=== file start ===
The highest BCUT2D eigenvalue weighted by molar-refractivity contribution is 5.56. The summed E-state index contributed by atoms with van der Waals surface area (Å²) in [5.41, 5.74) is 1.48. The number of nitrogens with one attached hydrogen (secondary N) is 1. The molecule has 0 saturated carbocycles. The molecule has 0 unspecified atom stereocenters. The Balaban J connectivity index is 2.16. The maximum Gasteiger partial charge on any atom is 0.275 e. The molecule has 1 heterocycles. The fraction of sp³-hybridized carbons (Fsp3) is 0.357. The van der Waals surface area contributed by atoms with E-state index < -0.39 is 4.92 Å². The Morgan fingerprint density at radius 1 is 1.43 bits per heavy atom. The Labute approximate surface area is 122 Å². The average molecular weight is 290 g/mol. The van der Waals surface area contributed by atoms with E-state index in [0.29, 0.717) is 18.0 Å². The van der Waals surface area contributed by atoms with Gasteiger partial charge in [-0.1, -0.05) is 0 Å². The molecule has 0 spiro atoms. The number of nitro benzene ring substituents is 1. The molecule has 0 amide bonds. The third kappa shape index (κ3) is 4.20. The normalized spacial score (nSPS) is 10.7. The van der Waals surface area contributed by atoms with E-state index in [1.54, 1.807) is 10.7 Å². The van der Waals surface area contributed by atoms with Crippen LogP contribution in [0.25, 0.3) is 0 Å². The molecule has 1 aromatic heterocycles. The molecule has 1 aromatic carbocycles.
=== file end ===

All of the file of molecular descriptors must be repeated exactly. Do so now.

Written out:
The highest BCUT2D eigenvalue weighted by molar-refractivity contribution is 5.56. The summed E-state index contributed by atoms with van der Waals surface area (Å²) in [5.41, 5.74) is 1.48. The number of nitrogens with one attached hydrogen (secondary N) is 1. The molecule has 0 saturated carbocycles. The molecule has 0 unspecified atom stereocenters. The Balaban J connectivity index is 2.16. The maximum Gasteiger partial charge on any atom is 0.275 e. The molecule has 1 heterocycles. The fraction of sp³-hybridized carbons (Fsp3) is 0.357. The van der Waals surface area contributed by atoms with E-state index < -0.39 is 4.92 Å². The Morgan fingerprint density at radius 1 is 1.43 bits per heavy atom. The Labute approximate surface area is 122 Å². The average molecular weight is 290 g/mol. The van der Waals surface area contributed by atoms with E-state index in [0.29, 0.717) is 18.0 Å². The van der Waals surface area contributed by atoms with Gasteiger partial charge in [-0.1, -0.05) is 0 Å². The molecule has 0 spiro atoms. The number of nitro benzene ring substituents is 1. The molecule has 0 amide bonds. The third kappa shape index (κ3) is 4.20. The normalized spacial score (nSPS) is 10.7. The van der Waals surface area contributed by atoms with E-state index in [1.54, 1.807) is 10.7 Å². The van der Waals surface area contributed by atoms with Crippen LogP contribution in [0.25, 0.3) is 0 Å². The molecule has 1 aromatic heterocycles. The molecule has 1 aromatic carbocycles.